Plaintiff alleges that the proxy statements contained material misrepresentations that undervalued the limited partnership units. Docket No. 1 at 19-20. Plaintiff claims that defendant “knew at the time the proxies in question were solicited that infill wells and horizontal wells would substantially increase the volume of oil and gas that each Partnership could produce.” Docket No. 1 at 9, ¶ 21; see also Id . at 15, ¶ 37 (“[T]he estimated value of the reserves accessible by infill wells and by horizontal drilling using assumptions about production, commodity prices and costs that are similar to those that were used to value the proved reserves were known to PDC and should have been disclosed in the proxy statements.”). Plaintiff also claims that defendant knew that new extraction technologies such as horizontal drilling and fracking made the drilling rights more valuable, but “failed to disclose its own high valuation of these assets.” Id. at 18, ¶ 46; see also id. at 14, ¶ 35 (“These reserve valuations . . . failed to take into account technological developments that PDC itself had publicly touted as likely to give rise to substantially increased revenues: infill drilling and enhanced recovery from horizontal drilling in the Wattenberg Field in Colorado.”). Plaintiff alleges that defendant breached the fiduciary duty it owed as the managing general partner by making material misrepresentations about the value of the limited partnerships' assets. Id. at 19, ¶ 52.[3]

         Plaintiff joined a class action lawsuit in the U.S. District Court for the Central District of California against defendant under its previous name, captioned Schulein v. Petroleum Dev. Corp., Case No. 8:11-cv-01891-AG-AN. Docket No. 16 at 7.[4] Schulein included both federal securities class action claims and breach of fiduciary duty claims that were based on allegations similar to this case. Schulein v. Petroleum Dev. Corp., 2012 WL 12884851, at *4 (C.D. Cal. June 25, 2012). The defendants in Schulein moved to dismiss the federal securities claims and the breach of fiduciary duty claims. Id. at *7. In the alternative, the defendants requested a stay, id., which the court denied. Id. at *6. The defendants settled the class action for $37 million. Docket No. 1 at 5, ¶ 9.

         Plaintiff opted out of the class action settlement in Schulein and, on February 2, 2016, filed the present suit to pursue his breach of fiduciary duty claim. Docket No. 1 at 10.[5] On May 2, 2016, defendant moved to dismiss or stay this action in favor of an appraisal. Docket No. 16. Defendant argues that, under the West Virginia law that governs the transaction at issue, appraisal is the exclusive remedy for an investor who claims the consideration for a merger was insufficient. Docket No. 16 at 9 (citing W.Va. Code § 31D-13-1302). Defendant admits that this law provides an exception to the exclusive appraisal remedy where the merger was “procured as a result of fraud or material misrepresentation, ” W.Va. Code § 31D-13-1302(d)(2), but argues that plaintiff has failed to plead the proxy statements were fraudulent or contained a material misrepresentation. Docket No. 16 at 9. Specifically, defendant argues that plaintiff “does not allege any false statement by PDC at all.” Id. If dismissal is denied, defendant argues that the Court should nonetheless stay this proceeding in favor of an appraisal proceeding in the interests of judicial economy because, by doing so, “the burden on PDC and the Court will be reduced.” Id. at 11.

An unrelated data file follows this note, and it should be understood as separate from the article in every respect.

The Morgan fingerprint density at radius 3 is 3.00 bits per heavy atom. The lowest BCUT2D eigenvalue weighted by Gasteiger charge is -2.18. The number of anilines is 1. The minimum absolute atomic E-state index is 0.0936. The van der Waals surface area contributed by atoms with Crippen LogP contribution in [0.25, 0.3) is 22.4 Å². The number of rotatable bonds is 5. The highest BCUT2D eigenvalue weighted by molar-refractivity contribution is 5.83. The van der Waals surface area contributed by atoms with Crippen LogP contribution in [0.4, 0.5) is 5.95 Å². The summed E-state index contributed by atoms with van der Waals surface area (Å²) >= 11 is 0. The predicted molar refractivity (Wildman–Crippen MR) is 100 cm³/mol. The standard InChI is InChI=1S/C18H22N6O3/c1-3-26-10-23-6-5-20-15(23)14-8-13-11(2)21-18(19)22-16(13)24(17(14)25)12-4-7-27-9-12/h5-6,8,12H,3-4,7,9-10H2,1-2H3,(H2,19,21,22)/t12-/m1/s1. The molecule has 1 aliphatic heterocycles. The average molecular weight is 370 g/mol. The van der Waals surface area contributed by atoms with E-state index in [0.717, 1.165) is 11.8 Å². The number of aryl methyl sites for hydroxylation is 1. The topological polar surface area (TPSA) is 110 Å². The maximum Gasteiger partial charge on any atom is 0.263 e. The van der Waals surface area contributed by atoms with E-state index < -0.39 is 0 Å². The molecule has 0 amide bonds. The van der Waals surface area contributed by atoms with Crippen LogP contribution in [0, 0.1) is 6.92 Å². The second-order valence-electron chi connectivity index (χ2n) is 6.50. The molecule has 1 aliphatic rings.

II. ANALYSIS

         A. Failure to State a Claim

         The Court's function on a Rule 12(b)(6) motion for failure to state a claim upon which relief can be granted is not to weigh potential evidence that the parties might present at trial, but to assess whether the plaintiff's complaint alone is sufficient to plausibly state a claim. Fed.R.Civ.P. 12(b)(6); see also Dubbs v. Head Start, Inc., 336 F.3d 1194, 1201 (10th Cir. 2003). In doing so, the Court “must accept all the well-pleaded allegations of the complaint as true and must construe them in the light most favorable to the plaintiff.” Alvarado, 493 F.3d at 1215 (quotation marks and citation omitted). At the same time, however, a court need not accept conclusory allegations. Moffett v. Halliburton Energy Servs., Inc., 291 F.3d 1227, 1232 (10th Cir. 2002).

         The parties agree that whether plaintiff's exclusive remedy is an appraisal is controlled by W.Va. Code § 31D-13-1302(d). Docket No. 16 at 9; Docket No. 25 at 10. Section 1302(d) provides that a “shareholder entitled to appraisal rights under this article may not challenge a completed corporate action for which appraisal rights are available unless the corporate action: . . . (2) Was procured as a result of fraud or material misrepresentation.” This statute was enacted in 2002 and no reported decisions have ...